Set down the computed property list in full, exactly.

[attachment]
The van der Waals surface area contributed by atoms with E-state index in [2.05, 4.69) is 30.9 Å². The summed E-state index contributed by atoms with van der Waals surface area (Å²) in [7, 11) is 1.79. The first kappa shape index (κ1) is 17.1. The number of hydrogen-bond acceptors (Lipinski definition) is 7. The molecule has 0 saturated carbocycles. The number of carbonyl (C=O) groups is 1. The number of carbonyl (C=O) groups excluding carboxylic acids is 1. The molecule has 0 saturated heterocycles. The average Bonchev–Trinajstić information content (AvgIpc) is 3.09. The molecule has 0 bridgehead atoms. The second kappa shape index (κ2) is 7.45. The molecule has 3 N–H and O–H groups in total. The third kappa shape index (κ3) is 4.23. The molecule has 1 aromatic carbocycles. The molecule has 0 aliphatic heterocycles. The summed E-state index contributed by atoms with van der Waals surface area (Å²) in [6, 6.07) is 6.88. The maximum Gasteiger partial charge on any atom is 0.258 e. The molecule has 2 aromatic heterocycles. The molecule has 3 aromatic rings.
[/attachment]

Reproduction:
The van der Waals surface area contributed by atoms with E-state index in [2.05, 4.69) is 30.9 Å². The summed E-state index contributed by atoms with van der Waals surface area (Å²) in [7, 11) is 1.79. The first kappa shape index (κ1) is 17.1. The number of hydrogen-bond acceptors (Lipinski definition) is 7. The molecule has 0 saturated carbocycles. The number of carbonyl (C=O) groups is 1. The number of carbonyl (C=O) groups excluding carboxylic acids is 1. The molecule has 0 saturated heterocycles. The average Bonchev–Trinajstić information content (AvgIpc) is 3.09. The molecule has 0 bridgehead atoms. The second kappa shape index (κ2) is 7.45. The molecule has 3 N–H and O–H groups in total. The third kappa shape index (κ3) is 4.23. The molecule has 1 aromatic carbocycles. The molecule has 0 aliphatic heterocycles. The summed E-state index contributed by atoms with van der Waals surface area (Å²) in [6, 6.07) is 6.88. The maximum Gasteiger partial charge on any atom is 0.258 e. The molecule has 2 aromatic heterocycles. The molecule has 3 aromatic rings.